Right-wing economist Santiago Peña assumed the presidency of Paraguay on Tuesday, vowing to increase transparency in a country still under the shadow of a former leader who oversaw what the US government deemed "rampant corruption."
President Alberto Fernández, King Felipe VI of Spain, Taiwan Vice President William Lai and the leaders of Bolivia, Brazil, Chile and Uruguay observed as Peña took an oath and donned the presidential sash.
"I have the conviction that corruption problems are solved with an independent, impartial and swift justice," Peña said in his inaugural address while promising to implement "a clear, forceful, unwavering pro-transparency policy."
"Success is to make all Paraguayans better off and for the world to witness the resurgence of a giant," he added.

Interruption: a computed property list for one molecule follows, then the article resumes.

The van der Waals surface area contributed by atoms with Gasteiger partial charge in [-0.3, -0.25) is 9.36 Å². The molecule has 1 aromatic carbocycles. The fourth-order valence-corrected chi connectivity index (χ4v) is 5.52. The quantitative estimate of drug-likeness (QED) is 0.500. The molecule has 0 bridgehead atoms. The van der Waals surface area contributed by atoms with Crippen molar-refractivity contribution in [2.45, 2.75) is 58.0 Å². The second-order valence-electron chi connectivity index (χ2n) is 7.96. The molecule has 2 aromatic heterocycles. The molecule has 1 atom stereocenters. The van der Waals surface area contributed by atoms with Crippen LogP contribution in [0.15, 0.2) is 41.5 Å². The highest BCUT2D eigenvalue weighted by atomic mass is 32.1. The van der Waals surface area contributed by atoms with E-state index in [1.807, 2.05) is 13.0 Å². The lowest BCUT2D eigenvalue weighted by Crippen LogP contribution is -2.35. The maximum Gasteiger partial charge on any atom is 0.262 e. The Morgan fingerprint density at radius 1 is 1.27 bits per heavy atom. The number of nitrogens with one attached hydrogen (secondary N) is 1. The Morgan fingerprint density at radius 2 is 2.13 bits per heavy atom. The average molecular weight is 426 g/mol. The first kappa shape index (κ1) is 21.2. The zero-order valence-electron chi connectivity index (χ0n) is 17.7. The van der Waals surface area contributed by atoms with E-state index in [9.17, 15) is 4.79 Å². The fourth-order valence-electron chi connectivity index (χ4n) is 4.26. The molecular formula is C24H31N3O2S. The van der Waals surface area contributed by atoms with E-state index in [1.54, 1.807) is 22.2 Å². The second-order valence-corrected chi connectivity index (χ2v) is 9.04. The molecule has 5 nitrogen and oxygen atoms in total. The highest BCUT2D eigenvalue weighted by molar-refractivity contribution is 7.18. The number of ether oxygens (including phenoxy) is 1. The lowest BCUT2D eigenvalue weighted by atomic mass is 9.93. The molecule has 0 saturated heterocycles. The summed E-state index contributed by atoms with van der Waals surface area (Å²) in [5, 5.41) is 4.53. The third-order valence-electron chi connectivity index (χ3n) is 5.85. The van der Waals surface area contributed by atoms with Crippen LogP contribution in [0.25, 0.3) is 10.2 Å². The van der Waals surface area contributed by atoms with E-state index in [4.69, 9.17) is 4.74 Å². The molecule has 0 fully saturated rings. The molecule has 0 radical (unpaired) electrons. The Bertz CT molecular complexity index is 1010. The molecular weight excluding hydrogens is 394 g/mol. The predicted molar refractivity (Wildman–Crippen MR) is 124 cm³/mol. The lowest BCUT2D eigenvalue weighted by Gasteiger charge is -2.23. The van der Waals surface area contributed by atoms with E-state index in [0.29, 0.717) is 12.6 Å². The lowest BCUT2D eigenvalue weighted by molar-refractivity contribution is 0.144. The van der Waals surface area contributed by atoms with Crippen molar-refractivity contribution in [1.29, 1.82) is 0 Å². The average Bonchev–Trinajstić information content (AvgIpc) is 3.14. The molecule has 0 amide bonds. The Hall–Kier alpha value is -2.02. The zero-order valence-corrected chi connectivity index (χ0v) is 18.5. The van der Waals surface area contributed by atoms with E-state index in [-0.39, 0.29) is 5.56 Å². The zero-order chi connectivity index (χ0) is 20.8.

Peña, who at 44 became the youngest ruler of the democratic era in Paraguay, is considered the heir of former president Horacio Cartes (2013-18), for whom he had words of gratitude "for his perseverance and patience to build consensus."
Cartes, who leads the ruling Colorado Party that has dominated Paraguayan politics since 1947, is a tobacco tycoon linked to money laundering, tax evasion and other corruption schemes.
Early this year, the US government blacklisted Cartes, declaring that he "engaged in corruption before, during, and after his term" in power, including offering monthly bribes to loyal legislators.
Pena, in his speech, pledged to instruct all government offices to collaborate with the attorney general's office and international efforts to combat drug and human-trafficking and money-laundering.
"We are going to work hard so that politics stops being a temptation for organised crime," Peña said.
Peña pledged before the Taiwanese vice-president to maintain strong diplomatic ties with the self-governing island.
Paraguay is the only South American country that maintains diplomatic ties with Taiwan and not with China.